I put him back in the car right away, and headed to one of CAWS’ vets in Salt Lake. It took me almost an hour and a half to get him to the vet. The car had been most of the way empty so I had to stop for gas and it was rush hour.

Once we got the vet they got him right into the back and started looking at him. I sat in one of the exam rooms for about half an hour, before they came and sent me to get dinner while I wated for x-rays. The x-rays showed that he’d probably been drug under the car for a little ways, and it had dislocated his right hind leg. He had to stay at the vets over night so that he could have the leg put back into place in the morning.

Kelly and I headed up early the next morning, and Boozer was super excited to see us. His hip had been splinted into place, he had a bunch of staples in his legs, and he had to wear a cone. He also had to stay in a crate for two weeks, and could only come out to go to the bathroom. We were trying to keep the leg in place, if it came out he would have to have surgery on his hip. He did pretty well on his two week stint in the crate, but to no avail the hip had popped out of place. He got the staples out when we took him in to check on the hip, but he had to continue wearing the cone. The poor guy spent over two months in that cone.

Boozer had to wait quite a while for his surger but finally had it on January 10th. They went in and cut the ball off his feemer so that the leg would sit in place better. He had to spend the night at the vets that night too. He’s done really well since the surgery. He runs and plays with the other dogs and even goes to class.

Kelly has also aided him in learning the habbit of trying to sleep under the covers. You can’t lift the edge of the covers without him trying to shove his head in, so he can snuggle down to the bottom of the bed.


Jack is a 4-year-old German Shepard. He is fully papered, well-trained, and the first dog rescue I did out-of-pocket instead of working with a rescue. I met him in the shelter when I went to check on Ruby. His family surrendered for being “too big.” You could tell just from looking at him that his world had been destroyed. He wasn’t eating, and just sat at the back of his kennel and shook. I tried contacting several rescues, with no luck, to see if they would allow me to take him. After a little while I worked something out with the women at the shelter, and brought him home.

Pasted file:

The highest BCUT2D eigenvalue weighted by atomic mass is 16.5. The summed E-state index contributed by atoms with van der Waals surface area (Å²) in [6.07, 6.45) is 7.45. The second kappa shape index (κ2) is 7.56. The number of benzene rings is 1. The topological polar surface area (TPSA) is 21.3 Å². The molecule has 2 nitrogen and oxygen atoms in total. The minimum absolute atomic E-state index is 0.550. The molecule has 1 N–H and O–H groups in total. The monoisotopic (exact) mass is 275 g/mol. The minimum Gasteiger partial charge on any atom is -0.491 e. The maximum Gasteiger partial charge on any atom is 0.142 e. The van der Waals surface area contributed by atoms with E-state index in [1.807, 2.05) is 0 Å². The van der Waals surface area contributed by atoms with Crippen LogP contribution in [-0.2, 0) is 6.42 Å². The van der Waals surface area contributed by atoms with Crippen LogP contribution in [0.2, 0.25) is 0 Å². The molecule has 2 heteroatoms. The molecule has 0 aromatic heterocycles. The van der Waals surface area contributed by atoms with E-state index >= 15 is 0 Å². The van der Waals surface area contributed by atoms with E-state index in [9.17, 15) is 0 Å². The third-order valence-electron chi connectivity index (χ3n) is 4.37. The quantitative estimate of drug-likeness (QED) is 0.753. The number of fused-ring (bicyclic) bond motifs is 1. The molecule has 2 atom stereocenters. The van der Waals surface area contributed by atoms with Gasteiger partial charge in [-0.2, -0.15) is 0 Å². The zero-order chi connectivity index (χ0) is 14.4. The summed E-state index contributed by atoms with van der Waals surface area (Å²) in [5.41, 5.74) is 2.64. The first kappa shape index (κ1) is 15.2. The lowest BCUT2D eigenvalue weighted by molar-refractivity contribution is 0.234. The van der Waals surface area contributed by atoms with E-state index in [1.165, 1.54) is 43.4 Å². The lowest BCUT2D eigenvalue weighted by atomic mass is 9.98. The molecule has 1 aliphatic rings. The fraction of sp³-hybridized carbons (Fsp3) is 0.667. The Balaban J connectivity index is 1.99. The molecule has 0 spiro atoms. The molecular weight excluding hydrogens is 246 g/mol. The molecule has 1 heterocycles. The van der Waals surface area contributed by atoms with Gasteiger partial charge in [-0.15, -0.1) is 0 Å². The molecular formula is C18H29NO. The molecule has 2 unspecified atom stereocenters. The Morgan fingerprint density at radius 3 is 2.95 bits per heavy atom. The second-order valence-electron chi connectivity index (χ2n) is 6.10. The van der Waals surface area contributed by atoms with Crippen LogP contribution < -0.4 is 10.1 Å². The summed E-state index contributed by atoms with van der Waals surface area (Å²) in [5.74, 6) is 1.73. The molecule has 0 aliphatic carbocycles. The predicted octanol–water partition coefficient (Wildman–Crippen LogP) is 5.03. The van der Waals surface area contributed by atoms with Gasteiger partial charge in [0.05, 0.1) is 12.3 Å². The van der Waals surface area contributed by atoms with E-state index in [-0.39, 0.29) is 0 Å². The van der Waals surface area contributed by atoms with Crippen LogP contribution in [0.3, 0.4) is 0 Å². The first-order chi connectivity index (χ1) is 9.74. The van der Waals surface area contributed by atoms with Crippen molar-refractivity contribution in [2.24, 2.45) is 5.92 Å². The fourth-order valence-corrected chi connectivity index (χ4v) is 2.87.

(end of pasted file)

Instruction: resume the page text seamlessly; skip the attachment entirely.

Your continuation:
When I was picking him up from the shelter he huddled in the back of his kennel shaking, and growling at me. I was afraid he might try to bite me, but once he realized I was there to take him out he calmed down. He was really good on a leash so when I took him out to my car I didn’t keep a tight hold on his lead. As I was trying to unlock my car he gave a tug on the leash and escaped. That lead to a chase involving inmates police officers and shelter workers. After about 30 – 45 minutes he gave up and ran back into the shelter. I loaded him into the car and we were on our way.

After I got him home it became apparent that he had some health issues. His former family hadn’t trimmed his nails or gotten him enough exercise. It cause him to adjust how he walked giving him a very obvious limp. His testicles were infected, and he was under weight. The great people at the NMHPU Spay Neuter Clinic provided me with antibiotics, and trimmed his nails back to a normal length while he was under anesthesia since the quick on all of them needed to be cut. After having all this done Jack was a completely different dog. His limp subsided and he started to walk correctly on his feet again. He also started to play frisbee.

Soon after Jack was adopted by a family, and his presence help them a lot. After about a month I got a call from his family saying their land lord was going to charge them a $1,000 fee to keep Jack in their apartment, so they had to give him back. He was back for one day when they couldn’t handle being without him any more. In that one day they had managed to get their doctor to register Jack as a companion dog. Allowing them to avoid the fees from their land lord.

Jack was one of my most favorite fosters, and I nearly kept him when he came back. He’s with a really great family now, and may be moving back east where he’ll have a large yard.

Scooter Bug

Scooter Bug was one of the litter of puppies I rescued from the South Utah Valley Animal Shelter. Once I got him home it was apparent that he wasn’t in the best shape. The front of one of his toes was shaved off at some point and the bone was sticking out. I got him into the NMHPU Orem Clinic the next day; they were kind enough to take care of the toe and gave me some antibiotics for it, but things weren’t looking good for him. He was still sickly and not very active. I kept him with me most of the time, but one night he’d been vomiting, so I didn’t let him sleep in the bed. The next morning I went to check on him, and he had passed away. Later that day my wife and I buried him at my family farm.